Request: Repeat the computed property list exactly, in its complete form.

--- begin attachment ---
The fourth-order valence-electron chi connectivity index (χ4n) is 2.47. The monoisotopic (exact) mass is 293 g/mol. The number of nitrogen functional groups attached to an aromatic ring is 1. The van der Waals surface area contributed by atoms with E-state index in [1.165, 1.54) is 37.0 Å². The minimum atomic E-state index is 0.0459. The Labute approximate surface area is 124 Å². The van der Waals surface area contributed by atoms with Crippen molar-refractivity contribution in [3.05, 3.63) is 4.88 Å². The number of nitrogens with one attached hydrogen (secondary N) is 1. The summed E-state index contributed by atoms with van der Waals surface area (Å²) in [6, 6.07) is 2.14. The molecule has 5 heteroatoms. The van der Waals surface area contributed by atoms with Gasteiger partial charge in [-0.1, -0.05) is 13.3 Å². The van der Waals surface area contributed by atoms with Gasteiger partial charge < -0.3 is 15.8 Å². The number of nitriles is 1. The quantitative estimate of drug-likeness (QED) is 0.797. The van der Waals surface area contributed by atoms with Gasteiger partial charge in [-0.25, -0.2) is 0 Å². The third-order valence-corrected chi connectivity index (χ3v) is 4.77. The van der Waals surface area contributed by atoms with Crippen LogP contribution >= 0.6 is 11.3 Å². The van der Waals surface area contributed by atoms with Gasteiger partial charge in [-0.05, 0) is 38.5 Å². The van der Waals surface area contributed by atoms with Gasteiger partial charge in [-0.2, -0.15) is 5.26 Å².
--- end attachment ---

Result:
The fourth-order valence-electron chi connectivity index (χ4n) is 2.47. The monoisotopic (exact) mass is 293 g/mol. The number of nitrogen functional groups attached to an aromatic ring is 1. The van der Waals surface area contributed by atoms with E-state index in [1.165, 1.54) is 37.0 Å². The minimum atomic E-state index is 0.0459. The Labute approximate surface area is 124 Å². The van der Waals surface area contributed by atoms with Crippen molar-refractivity contribution in [3.05, 3.63) is 4.88 Å². The number of nitrogens with one attached hydrogen (secondary N) is 1. The summed E-state index contributed by atoms with van der Waals surface area (Å²) in [6, 6.07) is 2.14. The molecule has 5 heteroatoms. The van der Waals surface area contributed by atoms with Gasteiger partial charge in [-0.1, -0.05) is 13.3 Å². The van der Waals surface area contributed by atoms with Gasteiger partial charge < -0.3 is 15.8 Å². The number of nitriles is 1. The quantitative estimate of drug-likeness (QED) is 0.797. The van der Waals surface area contributed by atoms with Gasteiger partial charge in [-0.25, -0.2) is 0 Å². The third-order valence-corrected chi connectivity index (χ3v) is 4.77. The van der Waals surface area contributed by atoms with Crippen LogP contribution >= 0.6 is 11.3 Å². The van der Waals surface area contributed by atoms with Gasteiger partial charge in [-0.05, 0) is 38.5 Å². The van der Waals surface area contributed by atoms with Gasteiger partial charge in [-0.2, -0.15) is 5.26 Å².